Having released a wide discography, Will Thomas Long is one of the more prolific drone artists of these years. We’ll try to discover through his own words the deep meanings of his records as Celer, the recent collaborations and the future projects of an artist whose sensibility and human experience are definitely out of common.
How did you first get across ambient music and what potential did you find in it?
My interest in ambient music came from two different ways. First I always loved films and their scores, from when I was a child until studying film in college. Growing up in the 1980’s was a good time to be a kid, with important musical things happening. To a child, it makes a big impact. The more electronic side of my interest came from one of my friends in the 1990’s, who was into the rave culture scene. He would go to raves every weekend, always finding these new electronica acts through it. One particular thing we discovered was what he called ‘trance’, but it was actually a mislabeling of minimal techno. That’s what got me into the electronic side of things.
For making music, I didn’t really set out to make ambient music, I just had an idea of what I wanted it to sound like. Even now I don’t sit down to make music and think “I’m going to make something ambient”, it just ends up coming out that way. Even though I consider a lot of my music as ambient, it’s for a different reason than as with the typical definition of ambient music, that it shouldn’t be given close attention, that it is just background music. Sometimes this is true, but I try to call it ambient music purely because of the quality and style of the sound. To me it’s more about what it means to me personally, such as what inspiration brought it out, and hearing the details of sounds. What I enjoy most about loops is not getting lost in the repetition and having a nice background sound, but listening closely, becoming familiar with something, and then hearing a new sound in a different place. It’s always a learning experience, and remembering the memory that it came from.
You’re an extremely prolific artist, even if most experimental artists have rich discographies and it’s not unusual they release many albums in few time. Where does your urgency to compose music come from?
I usually work on music very quickly, to keep it fresh. The spontaneity of new sounds means a lot to me. Once I work on something for too long, that spirit dies away, and I can’t hear anything good in the song anymore. Once you’ve learned it too well, it’s not as interesting anymore. So, I try to keep my composing short. I generally create a large amount of source material from playing at random times, then divide it between several projects depending on the theme or instruments, then mixing it. Once I finish with an album I know it well, so the wait until the release date is a nice break from it, so that I can hear it on it’s published medium, and hear it in a new way. The urgency is difficult to explain, and something I don’t really know myself. It’s just a drive to always be doing something. If it isn’t music, I have to do something else. It isn’t a manic kind of feeling or action, but just an inner drive to always be creative, and productive in some way.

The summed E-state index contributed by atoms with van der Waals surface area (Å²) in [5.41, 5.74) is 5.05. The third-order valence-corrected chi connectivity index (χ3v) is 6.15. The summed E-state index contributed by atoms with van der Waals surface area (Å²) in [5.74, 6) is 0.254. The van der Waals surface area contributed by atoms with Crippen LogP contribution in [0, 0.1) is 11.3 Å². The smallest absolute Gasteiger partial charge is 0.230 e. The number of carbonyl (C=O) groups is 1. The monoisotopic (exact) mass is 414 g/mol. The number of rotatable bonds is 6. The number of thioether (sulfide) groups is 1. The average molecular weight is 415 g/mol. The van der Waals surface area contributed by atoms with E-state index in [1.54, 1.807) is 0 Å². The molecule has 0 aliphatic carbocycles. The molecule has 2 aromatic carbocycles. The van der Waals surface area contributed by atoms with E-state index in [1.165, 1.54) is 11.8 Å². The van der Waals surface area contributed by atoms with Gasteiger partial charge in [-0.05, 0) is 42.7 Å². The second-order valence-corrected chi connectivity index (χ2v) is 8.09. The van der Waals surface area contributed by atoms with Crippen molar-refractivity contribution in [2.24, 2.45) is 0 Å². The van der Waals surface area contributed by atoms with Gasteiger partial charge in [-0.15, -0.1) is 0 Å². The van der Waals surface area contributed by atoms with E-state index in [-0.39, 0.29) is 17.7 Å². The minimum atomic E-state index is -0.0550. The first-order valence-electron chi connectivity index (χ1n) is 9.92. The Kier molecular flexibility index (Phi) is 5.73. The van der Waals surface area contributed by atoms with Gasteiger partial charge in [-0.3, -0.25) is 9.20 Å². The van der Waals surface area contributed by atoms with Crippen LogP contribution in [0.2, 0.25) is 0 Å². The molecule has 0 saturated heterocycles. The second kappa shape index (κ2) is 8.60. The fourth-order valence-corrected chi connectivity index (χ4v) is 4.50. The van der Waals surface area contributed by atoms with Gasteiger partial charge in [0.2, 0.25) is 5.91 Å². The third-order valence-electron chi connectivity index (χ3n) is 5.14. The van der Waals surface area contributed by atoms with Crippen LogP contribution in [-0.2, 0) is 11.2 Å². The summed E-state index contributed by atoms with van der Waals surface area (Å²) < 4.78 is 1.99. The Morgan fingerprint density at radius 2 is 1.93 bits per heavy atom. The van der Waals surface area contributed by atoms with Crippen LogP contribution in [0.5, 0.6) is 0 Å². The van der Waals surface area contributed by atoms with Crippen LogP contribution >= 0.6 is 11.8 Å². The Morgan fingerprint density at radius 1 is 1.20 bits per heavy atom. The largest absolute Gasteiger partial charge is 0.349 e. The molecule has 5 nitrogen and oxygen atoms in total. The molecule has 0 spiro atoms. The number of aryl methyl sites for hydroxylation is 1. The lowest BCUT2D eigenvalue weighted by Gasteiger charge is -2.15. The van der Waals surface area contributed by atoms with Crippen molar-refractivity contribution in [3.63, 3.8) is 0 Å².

And, generally speaking, do you think the fact experimental and electronic artists are more prolific means their music is “easier” to make than, e.g., an album of songs?
It is, and it isn’t. I think the problem part of the time, is that a lot of experimental music shouldn’t be compared with other kinds of music. For instance, a 60 minute loop, while still an album, to me feels like it is just a song. So, you could compare this to a normal 4 minute song by a rock band. Maybe they took the same amount of time to make, but just because the experimental track is long, it qualifies as an album. This of course isn’t always the case though, as a lot of experimental music takes an incredible amount of work, and just as much time as many other kinds. Maybe it also has to do with the fact that the majority of experimental artists are more independent, and not tied to major record labels, so they actually have the freedom to make and release whatever they want. It really just depends all on the individual person, and how much of their time they spend working on it.
Which kind of inspiration are your records born from? Which is the role of field recordings and the process you use to make them part of your music?
My records almost always come from memories of experiences, no matter how common, recent or old, and trying to associate that with music in a way that seems to fit. It can be something from the same day, or years ago. But it always has to have some connection.. music with no purpose feels meaningless. At the same time just using your imagination and creating stories with music from your own emotions is a fascinating thing to do. It’s like making a movie, just without the visual aspect.
Field recordings are present in my music, but not always, and usually of a very raw and non-academic nature. They typically account for time and place circumstances, unplanned, and without much purpose except to trap that moment in time. I use samples almost as often as field recordings, commonly mixing the two together to create alternative storylines to be paired with the music, or used as interludes. The meaning then commonly turns out different than what they were originally, but that is part of what makes them so interesting.
Which instruments and devices do you use for composing and recording your music?
Nearly every album is made with a different setup of instruments or source material, only the basic components usually stay the same. For a long time I’ve primarily used tape for recording, even though a lot of the time it is just with very cheap second-hand reel to reels, it still gives it a great quality of its own. Sometimes I do use software, but always free, open-source software. Recently though, using older instruments from the 1970’s and 1980’s is really exciting, in a very regressive, but pure way.
Are there other artists that you feel somehow close to you sensibility?